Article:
Lot’s wife is one of those Biblical characters we usually don’t think about very much. If we do, it is usually with a very negative impression. She is given no name of her own and is mentioned only three times in all of Scripture. The first time is in the book of Genesis. Angels came to rescue Lot and his family from the city of Sodom which God was about to destroy. The angels warned them, “Flee for your life! Don’t look back or stop anywhere on the Plain” (Gen 19:17). Yet, as they were leaving, “Lot’s wife looked back, and she was turned into a pillar of salt” (Gen 19:26).
Lot’s wife is also referenced in the book of Wisdom as “a disbelieving soul, a standing pillar of salt” (Wis 10:7). Lastly, Jesus speaks of her in the Gospel of Luke. He was teaching of the coming of the Son of Man – that He would come in glory when least expected. “On that day, a person who is on the housetop and whose belongings are in the house must not go down to get them, and likewise a person in the field must not return to what was left behind. Remember the wife of Lot. Whoever seeks to preserve his life will lose it, but whoever loses it will save it” (Luke 17:31-35).
In Our Jewish Roots: A Catholic Woman's Guide to Fulfillment Today by Connecting with her Past, Cheryl Dickow offers the following reflection on Lot’s wife:
In her grief, or because of her curiosity and emotions, she made the fatal mistake to look back at what was being left behind – even when she knew better.
Our lives are packed with the same predicament: God tries to move us forward but we keep looking back. . . Although looking back so that we are able to move forward in a positive way is certainly commendable, for the most part we tend to look back unproductively. And, like Lot’s wife, our lives are often in ruins because of this instinct, this longing, and this habit to look over our shoulder at what ‘was.’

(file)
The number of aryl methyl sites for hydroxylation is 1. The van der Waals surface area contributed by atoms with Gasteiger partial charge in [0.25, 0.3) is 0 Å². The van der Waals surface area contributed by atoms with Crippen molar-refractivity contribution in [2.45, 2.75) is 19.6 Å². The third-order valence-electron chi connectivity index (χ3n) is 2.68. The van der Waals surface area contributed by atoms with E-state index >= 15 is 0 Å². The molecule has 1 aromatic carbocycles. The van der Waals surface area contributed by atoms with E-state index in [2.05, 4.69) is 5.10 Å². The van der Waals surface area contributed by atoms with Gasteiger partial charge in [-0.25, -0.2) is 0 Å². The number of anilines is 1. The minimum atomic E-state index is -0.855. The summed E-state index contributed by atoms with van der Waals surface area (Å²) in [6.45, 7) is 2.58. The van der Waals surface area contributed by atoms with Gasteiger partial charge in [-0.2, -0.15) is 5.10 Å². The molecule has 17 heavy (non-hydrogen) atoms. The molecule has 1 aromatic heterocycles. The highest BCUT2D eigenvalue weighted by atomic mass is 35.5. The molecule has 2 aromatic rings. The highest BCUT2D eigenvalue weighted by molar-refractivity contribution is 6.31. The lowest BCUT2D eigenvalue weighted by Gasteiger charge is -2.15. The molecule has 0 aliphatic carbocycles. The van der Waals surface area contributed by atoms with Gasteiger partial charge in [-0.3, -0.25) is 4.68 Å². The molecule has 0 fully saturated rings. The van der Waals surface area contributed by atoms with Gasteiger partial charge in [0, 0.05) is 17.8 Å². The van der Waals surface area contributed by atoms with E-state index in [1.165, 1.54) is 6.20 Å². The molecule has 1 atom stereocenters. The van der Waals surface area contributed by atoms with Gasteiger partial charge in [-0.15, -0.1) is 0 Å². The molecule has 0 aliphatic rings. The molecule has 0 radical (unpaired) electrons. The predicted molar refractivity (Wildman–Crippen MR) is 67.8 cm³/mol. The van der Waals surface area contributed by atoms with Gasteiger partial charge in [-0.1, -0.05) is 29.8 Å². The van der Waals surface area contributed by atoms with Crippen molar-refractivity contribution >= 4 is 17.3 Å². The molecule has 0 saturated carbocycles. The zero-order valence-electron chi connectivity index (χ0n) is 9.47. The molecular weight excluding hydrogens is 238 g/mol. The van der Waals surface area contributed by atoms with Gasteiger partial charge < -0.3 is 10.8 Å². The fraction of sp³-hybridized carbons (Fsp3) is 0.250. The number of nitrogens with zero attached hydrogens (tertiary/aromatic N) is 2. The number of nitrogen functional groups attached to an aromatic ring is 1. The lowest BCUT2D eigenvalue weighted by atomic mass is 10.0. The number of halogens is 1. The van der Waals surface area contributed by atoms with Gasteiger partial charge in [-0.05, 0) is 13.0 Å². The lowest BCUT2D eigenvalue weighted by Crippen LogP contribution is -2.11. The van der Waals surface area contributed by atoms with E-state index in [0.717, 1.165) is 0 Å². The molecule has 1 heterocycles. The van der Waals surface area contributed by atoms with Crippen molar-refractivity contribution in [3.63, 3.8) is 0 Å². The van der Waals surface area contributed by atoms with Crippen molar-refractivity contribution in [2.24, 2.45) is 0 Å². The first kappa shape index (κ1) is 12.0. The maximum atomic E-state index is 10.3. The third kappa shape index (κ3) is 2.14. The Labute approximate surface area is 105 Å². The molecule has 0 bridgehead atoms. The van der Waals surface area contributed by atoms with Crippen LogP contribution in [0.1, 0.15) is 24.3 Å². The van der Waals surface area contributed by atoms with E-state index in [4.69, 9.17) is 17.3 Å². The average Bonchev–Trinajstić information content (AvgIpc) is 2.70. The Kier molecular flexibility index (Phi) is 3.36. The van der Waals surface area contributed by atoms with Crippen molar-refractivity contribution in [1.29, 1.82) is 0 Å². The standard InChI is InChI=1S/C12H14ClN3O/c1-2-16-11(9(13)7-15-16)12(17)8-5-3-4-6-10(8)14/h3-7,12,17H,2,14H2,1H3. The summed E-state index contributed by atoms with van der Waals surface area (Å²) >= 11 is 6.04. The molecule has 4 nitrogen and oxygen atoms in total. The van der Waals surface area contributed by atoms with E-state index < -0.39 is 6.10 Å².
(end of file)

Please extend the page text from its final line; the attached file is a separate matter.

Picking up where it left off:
. . . Did Lot’s wife suffer the ultimate consequences for that brief glimpse of what she was leaving behind? She did. And don’t we, when we nurture that part of ourselves that finds comfort in our own sorrows, or our own martyrdoms, also suffer consequences? We absolutely do. Are they the ultimate consequences? They are in that they keep us from living for God’s glory in the here and now. They hinder us from the joy that God has in mind for our lives. And in that way, they continually alter our relationship with God.
Dickow offers much food for thought. She puts Lot’s wife in a whole new light. Any one of us could be that woman who turned into a pillar of salt.
I know that I am guilty of looking back. Even when I know I am doing what God wants, I tend to mourn what I am leaving behind. Like Lot’s wife, I’m scared to leave my comfort zone; scared to move forward into a new land.
My conversation with God tends to go something like this: “God, I know you are asking me to do this and I will, although I’m kind of angry with you right now, because I was happy where I was and now you are taking it all away. I know that life will be okay in time. You’ve upended my life before and, in the end, it has worked out for the good. I know I need to trust. I’m sorry I doubt you. I’m sorry I’m scared. Please help me.”
Yet, I keep trying. Thankfully, God seems to have softened a bit since the days of Lot. Otherwise, I’m pretty sure the world would have many pillars of salt. He gives us more than one chance. He forgives and invites us to try again. And so, the struggle to keep moving forward without looking back continues for another day. Perhaps, with His help, one of these days, I’ll get it right.